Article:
Ag must tell own story, Bushue says


Research says public loves farmers, has questions about farms


Capital Press

PENDLETON, Ore. -- Oregon Farm Bureau President Barry Bushue urged farmers to tell their story during remarks Dec. 7 at the organization's annual meeting.

"We have a story to tell and we need to tell it. If we don't, there is no shortage of others who will tell it for us," he said. They include the Humane Society of the U.S., People for the Ethical Treatment of Animals and the Natural Resources Defense Council.

Bushue said research shows the public loves farmers, but is unsure of farming and its practices.

A public relations campaign launched recently by the United States Farm and Ranch Alliance is addressing those concerns, he said.

The group was created recently by the American Farm Bureau Federation and other natural resource groups.

"We have a real opportunity to engage in a well-coordinated strategy with the public," he said.

Bushue highlighted challenges facing Farm Bureau members, including several recent legal decisions that threaten the livelihood of farmers and ranchers.

Bushue mentioned a recent Oregon Court of Appeals decision to stop a state order to kill wolves that are killing livestock.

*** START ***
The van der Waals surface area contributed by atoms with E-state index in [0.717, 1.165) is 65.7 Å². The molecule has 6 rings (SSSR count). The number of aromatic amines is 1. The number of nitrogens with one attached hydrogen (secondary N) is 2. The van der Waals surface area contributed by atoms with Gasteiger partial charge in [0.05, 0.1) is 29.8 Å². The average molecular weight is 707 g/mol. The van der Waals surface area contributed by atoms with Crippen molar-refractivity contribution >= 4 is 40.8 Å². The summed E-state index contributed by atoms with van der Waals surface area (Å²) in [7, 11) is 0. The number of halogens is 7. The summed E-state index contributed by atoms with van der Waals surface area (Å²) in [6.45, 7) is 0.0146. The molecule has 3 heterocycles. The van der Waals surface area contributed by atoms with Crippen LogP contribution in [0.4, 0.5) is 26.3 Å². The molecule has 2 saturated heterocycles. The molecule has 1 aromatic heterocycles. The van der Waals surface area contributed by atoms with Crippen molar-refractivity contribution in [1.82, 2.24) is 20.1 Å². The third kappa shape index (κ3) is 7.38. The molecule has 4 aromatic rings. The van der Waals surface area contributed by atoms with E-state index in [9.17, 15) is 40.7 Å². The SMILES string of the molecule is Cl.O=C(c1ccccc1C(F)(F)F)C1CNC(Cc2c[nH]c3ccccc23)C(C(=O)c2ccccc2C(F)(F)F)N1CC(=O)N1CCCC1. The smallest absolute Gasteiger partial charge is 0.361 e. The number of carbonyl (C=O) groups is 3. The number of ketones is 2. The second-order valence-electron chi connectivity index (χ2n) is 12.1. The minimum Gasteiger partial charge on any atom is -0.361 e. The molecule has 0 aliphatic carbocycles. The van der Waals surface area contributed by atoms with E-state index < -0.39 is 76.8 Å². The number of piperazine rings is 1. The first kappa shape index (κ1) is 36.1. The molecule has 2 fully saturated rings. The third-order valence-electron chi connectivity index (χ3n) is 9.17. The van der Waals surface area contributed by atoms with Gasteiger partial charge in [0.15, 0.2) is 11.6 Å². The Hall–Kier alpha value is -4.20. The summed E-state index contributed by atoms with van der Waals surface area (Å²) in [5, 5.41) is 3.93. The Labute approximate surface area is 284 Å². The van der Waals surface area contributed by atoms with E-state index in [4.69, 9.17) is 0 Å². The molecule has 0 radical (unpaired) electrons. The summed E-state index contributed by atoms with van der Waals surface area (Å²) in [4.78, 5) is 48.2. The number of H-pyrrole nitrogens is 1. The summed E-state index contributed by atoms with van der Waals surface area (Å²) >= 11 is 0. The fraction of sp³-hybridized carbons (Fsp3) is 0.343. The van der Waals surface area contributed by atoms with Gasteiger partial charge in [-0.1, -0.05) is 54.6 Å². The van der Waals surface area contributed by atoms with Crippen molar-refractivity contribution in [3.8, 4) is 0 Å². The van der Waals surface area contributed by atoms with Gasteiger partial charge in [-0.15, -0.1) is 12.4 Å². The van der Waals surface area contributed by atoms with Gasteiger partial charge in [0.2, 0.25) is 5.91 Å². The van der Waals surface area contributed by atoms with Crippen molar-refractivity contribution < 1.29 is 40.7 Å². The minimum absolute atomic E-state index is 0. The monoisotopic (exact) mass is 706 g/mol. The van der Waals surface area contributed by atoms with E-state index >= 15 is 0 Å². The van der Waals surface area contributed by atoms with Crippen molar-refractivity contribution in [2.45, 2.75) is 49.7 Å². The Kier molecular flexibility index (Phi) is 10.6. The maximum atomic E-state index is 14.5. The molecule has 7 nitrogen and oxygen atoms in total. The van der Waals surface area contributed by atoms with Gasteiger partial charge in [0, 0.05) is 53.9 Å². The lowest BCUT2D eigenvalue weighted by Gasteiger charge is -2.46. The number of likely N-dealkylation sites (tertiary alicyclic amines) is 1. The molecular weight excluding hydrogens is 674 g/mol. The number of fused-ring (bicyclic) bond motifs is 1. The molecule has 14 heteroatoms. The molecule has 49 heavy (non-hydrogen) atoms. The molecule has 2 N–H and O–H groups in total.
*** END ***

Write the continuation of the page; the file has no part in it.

"This (was) despite the loss of at least three more cows to wolves just recently," he said.

He highlighted a decision by a federal appeals court allowing the reopening of a lawsuit brought by environmentalists to close public grazing on 500,000 acres of public land in Southeastern Oregon.

"I guess that if the wolves don't put you out of business, the courts will," he said.

He also highlighted a district court ruling in Maryland that "will likely mean (no spray) buffers of 500 feet for ground applications and 1,000 feet for aerial applications of diazinon, chlorpyrifos and malathion" around salmon-bearing waters in Oregon, Washington, California and Idaho.

And Bushue mentioned the U.S. Department of Labor's decision to write new rules for child labor that will require 90 hours of training for kids under 16 years old working around equipment.

"These programs will only be available in select school programs," he said. "Good luck accessing one if you are a rural Oregonian."

Bushue also spoke highly of Reps. Greg Walden and Kurt Schrader, who he said reached out to the Farm Bureau recently for input on the next farm bill.

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